Thursday, July 31, 2008

Ellison Wonderland, and other stories

Okay. I'm more or less sane and awake again. Jetlag is horrendous, but it was all worth it. We had the most incredible holiday ever, thanks to the warmth and generosity of our gracious hosts. You've probably heard all sorts of crazy stories about Harlan Ellison. And some of them are true (the funniest ones, usually). This is not one of those stories (except for the fast driving part). I know this will embarrass him, but he's thousands of miles away, so he can't get me: Harlan Ellison is one of the kindest, most generous people I have ever met. I mean, he's still a force of nature, and God help you if you try to make trouble for him, because he will take your punk ass down - but you couldn't ask for a more loyal friend.

At first, I was a bit starstruck, terrified, and taken aback by the magic of it all. Half the time, I'd chat away normally, the other half, I'd completely clam up and turn into a gibbering idiot. I so wanted to make a good impression, to have nothing but perfectly formed gems of wisdom fall from my lips, that I kept second guessing every thought. It probably looked like I was some sort of mentally deficient chimp for the first part of the week. Once I relaxed, I wasn't too bad. Also, I was half convinced that it was all some bizarre dream.

All I expected from this trip originally was to share a coffee with the man - I'd have been more than happy with that. And that's how it started. But then, after we got in contact, it became a lunch, and then dinner, and then the full on Ellisonian experience. When he found out we didn't drive, he arranged for a friend of his to take us from place to place, in exchange for gas money and so on. He told us the best areas and places to stay, the good and bad dates to arrive, the best places to eat. He didn't have to do any of this - he just wanted to make sure we had a great holiday. Which we did. These are the highlights of the week, among many others:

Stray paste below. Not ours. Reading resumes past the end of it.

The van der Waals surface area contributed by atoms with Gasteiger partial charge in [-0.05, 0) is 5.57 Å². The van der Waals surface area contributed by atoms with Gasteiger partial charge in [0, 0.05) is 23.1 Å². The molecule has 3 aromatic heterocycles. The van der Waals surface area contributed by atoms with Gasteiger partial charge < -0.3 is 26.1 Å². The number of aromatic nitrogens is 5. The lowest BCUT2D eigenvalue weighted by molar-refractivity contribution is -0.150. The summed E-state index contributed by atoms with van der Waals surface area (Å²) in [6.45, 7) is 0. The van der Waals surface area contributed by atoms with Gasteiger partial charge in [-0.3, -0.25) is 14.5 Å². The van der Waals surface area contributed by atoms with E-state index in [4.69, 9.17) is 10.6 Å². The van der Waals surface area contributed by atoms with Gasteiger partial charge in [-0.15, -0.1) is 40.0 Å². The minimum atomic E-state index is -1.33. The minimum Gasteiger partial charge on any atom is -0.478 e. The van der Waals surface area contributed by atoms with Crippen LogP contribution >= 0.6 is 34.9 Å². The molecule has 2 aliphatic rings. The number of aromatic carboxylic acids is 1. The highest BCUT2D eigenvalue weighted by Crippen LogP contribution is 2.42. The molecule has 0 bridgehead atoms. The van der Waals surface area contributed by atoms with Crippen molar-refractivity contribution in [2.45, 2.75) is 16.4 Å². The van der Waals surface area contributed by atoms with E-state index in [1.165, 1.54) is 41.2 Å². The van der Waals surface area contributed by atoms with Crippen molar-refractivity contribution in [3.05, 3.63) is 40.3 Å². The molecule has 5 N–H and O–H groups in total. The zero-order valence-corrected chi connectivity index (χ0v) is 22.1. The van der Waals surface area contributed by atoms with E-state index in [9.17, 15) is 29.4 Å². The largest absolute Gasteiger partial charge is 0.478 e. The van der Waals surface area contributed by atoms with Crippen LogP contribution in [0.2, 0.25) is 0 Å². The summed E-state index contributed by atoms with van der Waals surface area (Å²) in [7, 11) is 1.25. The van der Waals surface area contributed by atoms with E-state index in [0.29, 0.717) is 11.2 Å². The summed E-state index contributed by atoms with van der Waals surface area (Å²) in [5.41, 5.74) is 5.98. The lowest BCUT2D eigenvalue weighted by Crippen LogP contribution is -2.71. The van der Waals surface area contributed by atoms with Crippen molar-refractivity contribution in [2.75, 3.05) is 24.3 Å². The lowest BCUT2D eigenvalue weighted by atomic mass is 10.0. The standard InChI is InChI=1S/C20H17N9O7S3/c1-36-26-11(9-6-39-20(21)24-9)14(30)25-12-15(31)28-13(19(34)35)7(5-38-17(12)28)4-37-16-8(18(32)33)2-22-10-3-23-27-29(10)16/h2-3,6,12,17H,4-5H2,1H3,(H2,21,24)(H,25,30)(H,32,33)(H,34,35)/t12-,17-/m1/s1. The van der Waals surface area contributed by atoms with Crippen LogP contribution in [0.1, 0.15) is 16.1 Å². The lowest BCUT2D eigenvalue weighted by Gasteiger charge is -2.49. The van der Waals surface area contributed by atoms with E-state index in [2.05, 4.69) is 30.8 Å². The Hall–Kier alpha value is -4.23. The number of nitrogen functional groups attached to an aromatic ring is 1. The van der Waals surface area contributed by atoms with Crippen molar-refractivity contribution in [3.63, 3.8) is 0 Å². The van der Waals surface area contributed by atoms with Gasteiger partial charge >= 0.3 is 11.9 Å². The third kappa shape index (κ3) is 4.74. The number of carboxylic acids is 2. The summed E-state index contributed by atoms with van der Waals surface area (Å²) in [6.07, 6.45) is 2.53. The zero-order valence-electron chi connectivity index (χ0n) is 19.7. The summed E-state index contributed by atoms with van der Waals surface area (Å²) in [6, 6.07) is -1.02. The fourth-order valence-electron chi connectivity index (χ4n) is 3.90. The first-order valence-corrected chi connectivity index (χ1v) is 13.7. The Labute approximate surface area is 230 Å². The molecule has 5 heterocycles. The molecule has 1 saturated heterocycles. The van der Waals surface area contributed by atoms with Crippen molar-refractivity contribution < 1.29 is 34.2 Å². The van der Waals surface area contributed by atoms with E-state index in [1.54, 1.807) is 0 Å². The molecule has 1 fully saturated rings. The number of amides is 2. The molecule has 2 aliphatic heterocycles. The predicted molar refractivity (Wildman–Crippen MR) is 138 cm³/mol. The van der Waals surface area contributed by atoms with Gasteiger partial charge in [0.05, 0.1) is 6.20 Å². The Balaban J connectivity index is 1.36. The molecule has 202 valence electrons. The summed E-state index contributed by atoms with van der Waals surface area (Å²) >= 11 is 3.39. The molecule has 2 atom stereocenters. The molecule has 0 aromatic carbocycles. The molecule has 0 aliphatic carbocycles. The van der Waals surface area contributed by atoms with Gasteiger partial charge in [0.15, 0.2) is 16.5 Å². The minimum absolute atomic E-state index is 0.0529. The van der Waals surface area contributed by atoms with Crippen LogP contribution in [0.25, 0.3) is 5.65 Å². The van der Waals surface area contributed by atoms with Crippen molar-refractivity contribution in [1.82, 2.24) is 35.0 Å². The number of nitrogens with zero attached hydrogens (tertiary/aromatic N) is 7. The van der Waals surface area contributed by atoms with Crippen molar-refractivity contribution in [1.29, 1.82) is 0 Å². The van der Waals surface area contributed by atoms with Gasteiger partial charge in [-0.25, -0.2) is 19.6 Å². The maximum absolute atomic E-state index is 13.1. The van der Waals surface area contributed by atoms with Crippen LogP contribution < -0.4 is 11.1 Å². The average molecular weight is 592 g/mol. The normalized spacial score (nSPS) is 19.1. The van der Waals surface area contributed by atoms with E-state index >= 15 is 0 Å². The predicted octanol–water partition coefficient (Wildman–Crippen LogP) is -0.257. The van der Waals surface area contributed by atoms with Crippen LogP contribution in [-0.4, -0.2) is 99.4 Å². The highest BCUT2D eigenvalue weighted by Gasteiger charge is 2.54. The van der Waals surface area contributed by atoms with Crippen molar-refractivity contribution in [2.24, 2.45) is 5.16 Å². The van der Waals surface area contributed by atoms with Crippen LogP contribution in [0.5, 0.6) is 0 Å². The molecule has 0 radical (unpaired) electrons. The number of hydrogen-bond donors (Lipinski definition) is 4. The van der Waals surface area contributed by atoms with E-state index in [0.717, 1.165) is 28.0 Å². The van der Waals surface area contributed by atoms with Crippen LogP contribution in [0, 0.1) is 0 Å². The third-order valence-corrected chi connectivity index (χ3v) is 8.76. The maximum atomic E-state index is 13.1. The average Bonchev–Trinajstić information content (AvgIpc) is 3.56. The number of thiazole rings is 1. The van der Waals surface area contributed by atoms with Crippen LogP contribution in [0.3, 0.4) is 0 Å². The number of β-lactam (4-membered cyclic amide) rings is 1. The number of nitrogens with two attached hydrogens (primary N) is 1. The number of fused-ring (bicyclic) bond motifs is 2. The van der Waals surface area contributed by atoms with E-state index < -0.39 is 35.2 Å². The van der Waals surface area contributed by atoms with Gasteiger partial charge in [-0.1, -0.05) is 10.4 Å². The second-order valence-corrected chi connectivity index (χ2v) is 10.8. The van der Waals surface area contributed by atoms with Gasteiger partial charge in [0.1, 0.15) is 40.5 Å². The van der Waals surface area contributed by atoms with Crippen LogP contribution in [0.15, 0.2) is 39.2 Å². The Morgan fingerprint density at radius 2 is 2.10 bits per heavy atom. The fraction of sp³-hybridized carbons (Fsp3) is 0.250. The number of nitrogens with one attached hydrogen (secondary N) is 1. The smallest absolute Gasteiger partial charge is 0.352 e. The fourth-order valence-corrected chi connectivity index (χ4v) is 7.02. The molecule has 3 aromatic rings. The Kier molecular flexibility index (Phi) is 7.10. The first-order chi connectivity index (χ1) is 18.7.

-- Santa Monica beach. I could stare at it all day. This was the view from our hotel balcony.


-- Our grand tour of the entire area, courtesy of our new best mate Steve Barber, who tirelessly drove us everywhere we needed to go. We saw many of the cool sights (Graumann's, the walk of fame, Hollywood sign, Bradbury Building, etc), but also the out of the way places that we wouldn't know to ask for, including a great place up in the hills that gave us a spectacular view of the whole area.

-- Walking up and down the beach for ages, stuffing our faces with seafood in a restaurant on Santa Monica pier, getting drunk, and falling back to the hotel for a snooze. This was my first time ever eating lobster - I know, I know, I am a hermit in a cave, blah blah blah - and it was glorious. I was so stuffed and drunk, I forgot to take my bib off when I was finished. The waiter came over to take it off me, and I just leaned forward to let him, just went limp like a child or a kitten. Weeks later, Jodie is still in hysterics at the pathetic sight she beheld.